This paper examines the water dynamics of a coastal dune plant community, addressing spatial and seasonal variations. We aimed to detect the patterns of water use by plants at the community level according to their distribution across a coastal dune gradient from beach to inland.
Five sites were established: upper beach, embryo-dune, slack, foredune, and inland. Eight perennial species were collected seasonally to analyse the isotopic composition and water potential. Soil water samples at 3 depths, groundwater, and atmosphere, were obtained to determine plant water sources.
The species from Inland and foredune plant communities, Retama, Juniperus, and Helichrysum, showed the most stable isotopic signal throughout the year. On the contrary, the species most abundant on the upper beach, embryo-dune, and slack (Ammophila, Achillea, and Polygonum) showed the highest variability. Water deficit decreased the dependence on shallow and mid-soil layers along the beach-inland gradient. Beach and embryo-dune sites showed less negative leaf water potential values than the other positions in the dune gradient.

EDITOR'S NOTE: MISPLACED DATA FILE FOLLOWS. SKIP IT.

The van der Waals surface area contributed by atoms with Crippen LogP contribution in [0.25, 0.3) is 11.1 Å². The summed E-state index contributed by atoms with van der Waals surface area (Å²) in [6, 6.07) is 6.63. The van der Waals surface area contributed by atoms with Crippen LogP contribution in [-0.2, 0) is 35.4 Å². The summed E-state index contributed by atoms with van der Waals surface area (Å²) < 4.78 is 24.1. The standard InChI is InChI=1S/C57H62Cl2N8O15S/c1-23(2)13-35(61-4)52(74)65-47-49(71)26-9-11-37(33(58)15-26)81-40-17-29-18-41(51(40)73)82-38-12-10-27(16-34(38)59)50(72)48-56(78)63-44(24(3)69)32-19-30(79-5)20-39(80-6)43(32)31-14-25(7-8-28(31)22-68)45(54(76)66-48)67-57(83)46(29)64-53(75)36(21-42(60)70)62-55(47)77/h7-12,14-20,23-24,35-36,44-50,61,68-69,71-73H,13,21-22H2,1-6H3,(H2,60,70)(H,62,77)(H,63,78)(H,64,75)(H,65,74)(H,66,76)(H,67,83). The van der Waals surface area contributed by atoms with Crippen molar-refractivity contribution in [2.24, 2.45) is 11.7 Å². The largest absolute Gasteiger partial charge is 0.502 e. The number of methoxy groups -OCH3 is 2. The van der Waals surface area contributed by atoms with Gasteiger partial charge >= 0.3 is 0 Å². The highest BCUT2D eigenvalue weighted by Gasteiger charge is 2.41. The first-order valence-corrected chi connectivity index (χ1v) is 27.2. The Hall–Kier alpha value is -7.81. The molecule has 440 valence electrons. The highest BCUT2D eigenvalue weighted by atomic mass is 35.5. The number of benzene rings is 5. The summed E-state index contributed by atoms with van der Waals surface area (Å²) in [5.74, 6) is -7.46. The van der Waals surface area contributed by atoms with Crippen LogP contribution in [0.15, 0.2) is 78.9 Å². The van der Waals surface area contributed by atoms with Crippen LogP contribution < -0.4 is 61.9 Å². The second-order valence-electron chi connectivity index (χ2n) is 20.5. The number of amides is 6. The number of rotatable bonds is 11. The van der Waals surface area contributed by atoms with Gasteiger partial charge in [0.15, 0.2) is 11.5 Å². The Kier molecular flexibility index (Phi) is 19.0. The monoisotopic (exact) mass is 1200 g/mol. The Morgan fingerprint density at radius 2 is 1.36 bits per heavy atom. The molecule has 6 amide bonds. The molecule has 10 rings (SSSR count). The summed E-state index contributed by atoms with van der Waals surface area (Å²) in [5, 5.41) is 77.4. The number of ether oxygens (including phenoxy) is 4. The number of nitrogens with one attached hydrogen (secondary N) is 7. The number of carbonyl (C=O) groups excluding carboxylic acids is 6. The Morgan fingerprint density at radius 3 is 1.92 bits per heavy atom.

Three factors mark the proportion of water sources used for vegetation in coastal vegetation: community composition, distance to the sea, and seasonality. Coastal dune vegetation exhibited a species-specific response in water uptake that was modified by its location on the gradient. From upper beach to inland, the plant communities showed a slight progressive increase in the use of water from deeper layers. This pattern was similar and overlapped with the wet to dry seasonal pattern.